Robertson, a professor at Virginia Tech, is best known for his biography of Stonewall Jackson. For more go to www.kennesaw.edu/civilwarera or call the Center for the Study of the Civil War Era at (678) 797-2551. ... Meanwhile, the newly formed Cobb County Civil War Rountable will host the owner of one of the world’s largest collections of Confederate photographic images, David Wynn Vaughan, at 7 p.m. Oct. 6. Vaughan has the largest known number of images from the former Georgia Military Institute in Marietta and they, and the stories about each image, will be his topic that night. The meeting will take place at the Kennesaw State University College of Continuing Education Building, 3333 Busbee Drive. There is no charge for CCCWRT members or first-time visitors, says president David Brannan. Register at: email@example.com.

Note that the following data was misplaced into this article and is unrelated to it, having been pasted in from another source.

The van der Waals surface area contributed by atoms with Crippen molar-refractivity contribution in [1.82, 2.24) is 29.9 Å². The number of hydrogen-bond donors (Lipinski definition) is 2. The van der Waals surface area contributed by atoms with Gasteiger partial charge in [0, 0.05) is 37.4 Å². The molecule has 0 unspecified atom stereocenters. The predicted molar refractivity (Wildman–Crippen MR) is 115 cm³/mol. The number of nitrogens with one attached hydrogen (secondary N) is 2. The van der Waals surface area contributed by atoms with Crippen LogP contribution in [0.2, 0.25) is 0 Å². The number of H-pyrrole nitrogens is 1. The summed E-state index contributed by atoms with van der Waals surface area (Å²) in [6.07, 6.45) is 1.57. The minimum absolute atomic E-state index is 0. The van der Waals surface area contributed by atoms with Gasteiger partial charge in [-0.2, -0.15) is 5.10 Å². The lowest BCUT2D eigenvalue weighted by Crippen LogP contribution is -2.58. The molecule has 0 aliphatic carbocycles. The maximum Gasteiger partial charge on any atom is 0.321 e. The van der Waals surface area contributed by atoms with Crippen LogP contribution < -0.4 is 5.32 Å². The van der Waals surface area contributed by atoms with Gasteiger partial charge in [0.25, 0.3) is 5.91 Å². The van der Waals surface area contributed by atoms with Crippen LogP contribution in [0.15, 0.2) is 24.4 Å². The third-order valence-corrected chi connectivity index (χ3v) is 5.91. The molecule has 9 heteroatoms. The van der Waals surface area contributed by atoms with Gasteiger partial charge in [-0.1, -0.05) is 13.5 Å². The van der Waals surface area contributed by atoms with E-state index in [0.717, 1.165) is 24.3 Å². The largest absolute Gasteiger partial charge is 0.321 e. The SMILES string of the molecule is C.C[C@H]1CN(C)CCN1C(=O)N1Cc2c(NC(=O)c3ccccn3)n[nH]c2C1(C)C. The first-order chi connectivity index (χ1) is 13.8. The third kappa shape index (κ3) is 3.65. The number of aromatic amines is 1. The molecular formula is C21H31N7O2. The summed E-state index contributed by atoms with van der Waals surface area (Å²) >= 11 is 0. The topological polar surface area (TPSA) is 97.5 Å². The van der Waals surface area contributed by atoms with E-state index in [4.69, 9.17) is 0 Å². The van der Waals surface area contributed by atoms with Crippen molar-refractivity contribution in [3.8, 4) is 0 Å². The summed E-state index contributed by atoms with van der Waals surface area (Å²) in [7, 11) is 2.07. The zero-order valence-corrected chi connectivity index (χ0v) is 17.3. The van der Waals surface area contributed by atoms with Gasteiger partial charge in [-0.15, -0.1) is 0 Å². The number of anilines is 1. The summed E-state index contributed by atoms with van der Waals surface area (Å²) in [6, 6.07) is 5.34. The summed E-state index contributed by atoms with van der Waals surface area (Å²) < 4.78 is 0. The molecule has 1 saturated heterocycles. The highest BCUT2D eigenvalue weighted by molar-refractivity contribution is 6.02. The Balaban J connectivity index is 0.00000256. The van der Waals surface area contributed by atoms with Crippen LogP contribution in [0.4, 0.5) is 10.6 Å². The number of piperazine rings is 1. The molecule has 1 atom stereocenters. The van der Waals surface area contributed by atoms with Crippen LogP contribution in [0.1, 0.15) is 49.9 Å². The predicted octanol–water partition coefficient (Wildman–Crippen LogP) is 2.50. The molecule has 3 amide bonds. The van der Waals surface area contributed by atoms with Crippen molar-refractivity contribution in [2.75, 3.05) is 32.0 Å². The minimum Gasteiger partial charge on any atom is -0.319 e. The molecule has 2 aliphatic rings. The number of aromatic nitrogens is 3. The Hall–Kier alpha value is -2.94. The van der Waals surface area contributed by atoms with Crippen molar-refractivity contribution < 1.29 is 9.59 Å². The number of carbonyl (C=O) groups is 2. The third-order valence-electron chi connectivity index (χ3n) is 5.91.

GOP PRESIDENTIAL CANDIDATE Texas Gov. Rick Perry will address the Georgia Public Policy Foundation’s “Wisdom, Justice and Innovation” legislative conference Friday at the Cobb Energy Performing Arts Centre.
Perry’s address to the Policy Foundation conference is expected to focus on the twin roles that tax reform and tort reform play in creating and sustaining economic growth,” reports the GPPF’s Mike Klein.
Perry is slated to talk only from 10:15 to 10:30 a.m. on the topic “Taxes, Torts and Texas: The Key Policies Supporting the Growing Texas Economy.” The governor accepted the GPPF’s invitation several weeks before he entered the race. The conference will be open to the public, but pre-registration by Wednesday is required. Also keynoting the event is Home Depot co-founder Arthur Blank., and Cobb Superior Court Judge Tain Kell is to appear as part of a panel discussing “Conservative Criminal Justice Reform: Less Crime for Less Money.”
REPUBLICAN presidential hopeful Mitt Romney of Massachusetts has announced the endorsements of numerous Georgians, including state Attorney General Sam Olens of east Cobb, Smyrna Mayor Max Bacon and Heath Garrett, former chief of staff to U.S. Sen. Johnny Isakson.
COBB STATE COURT judicial candidate Gene Clark will hold his campaign kickoff from 5:30 to 7 p.m. Friday at the former Target Printing location, 254 Roswell St. Barbecue will be from Fred’s Bar-B-Que House in Lithia Springs.